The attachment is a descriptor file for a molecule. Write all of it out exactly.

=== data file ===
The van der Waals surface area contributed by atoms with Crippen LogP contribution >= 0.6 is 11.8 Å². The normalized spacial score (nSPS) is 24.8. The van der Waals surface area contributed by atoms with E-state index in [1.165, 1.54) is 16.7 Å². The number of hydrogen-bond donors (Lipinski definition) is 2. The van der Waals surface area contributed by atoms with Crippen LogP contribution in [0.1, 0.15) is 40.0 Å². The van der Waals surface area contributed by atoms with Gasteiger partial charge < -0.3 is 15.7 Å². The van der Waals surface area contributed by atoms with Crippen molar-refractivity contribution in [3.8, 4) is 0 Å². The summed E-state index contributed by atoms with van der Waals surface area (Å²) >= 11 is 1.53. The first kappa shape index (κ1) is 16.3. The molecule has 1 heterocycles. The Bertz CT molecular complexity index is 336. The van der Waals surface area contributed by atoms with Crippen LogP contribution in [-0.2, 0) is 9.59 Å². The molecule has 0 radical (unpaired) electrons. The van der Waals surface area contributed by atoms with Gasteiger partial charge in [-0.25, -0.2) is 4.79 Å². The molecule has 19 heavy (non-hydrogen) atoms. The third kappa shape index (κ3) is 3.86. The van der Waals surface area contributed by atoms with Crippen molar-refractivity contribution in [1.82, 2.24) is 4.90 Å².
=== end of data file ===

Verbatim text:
The van der Waals surface area contributed by atoms with Crippen LogP contribution >= 0.6 is 11.8 Å². The normalized spacial score (nSPS) is 24.8. The van der Waals surface area contributed by atoms with E-state index in [1.165, 1.54) is 16.7 Å². The number of hydrogen-bond donors (Lipinski definition) is 2. The van der Waals surface area contributed by atoms with Crippen LogP contribution in [0.1, 0.15) is 40.0 Å². The van der Waals surface area contributed by atoms with Gasteiger partial charge < -0.3 is 15.7 Å². The van der Waals surface area contributed by atoms with Crippen molar-refractivity contribution in [3.8, 4) is 0 Å². The summed E-state index contributed by atoms with van der Waals surface area (Å²) >= 11 is 1.53. The first kappa shape index (κ1) is 16.3. The molecule has 1 heterocycles. The Bertz CT molecular complexity index is 336. The van der Waals surface area contributed by atoms with Crippen LogP contribution in [-0.2, 0) is 9.59 Å². The molecule has 0 radical (unpaired) electrons. The van der Waals surface area contributed by atoms with Gasteiger partial charge in [-0.25, -0.2) is 4.79 Å². The molecule has 19 heavy (non-hydrogen) atoms. The third kappa shape index (κ3) is 3.86. The van der Waals surface area contributed by atoms with Crippen molar-refractivity contribution in [1.82, 2.24) is 4.90 Å².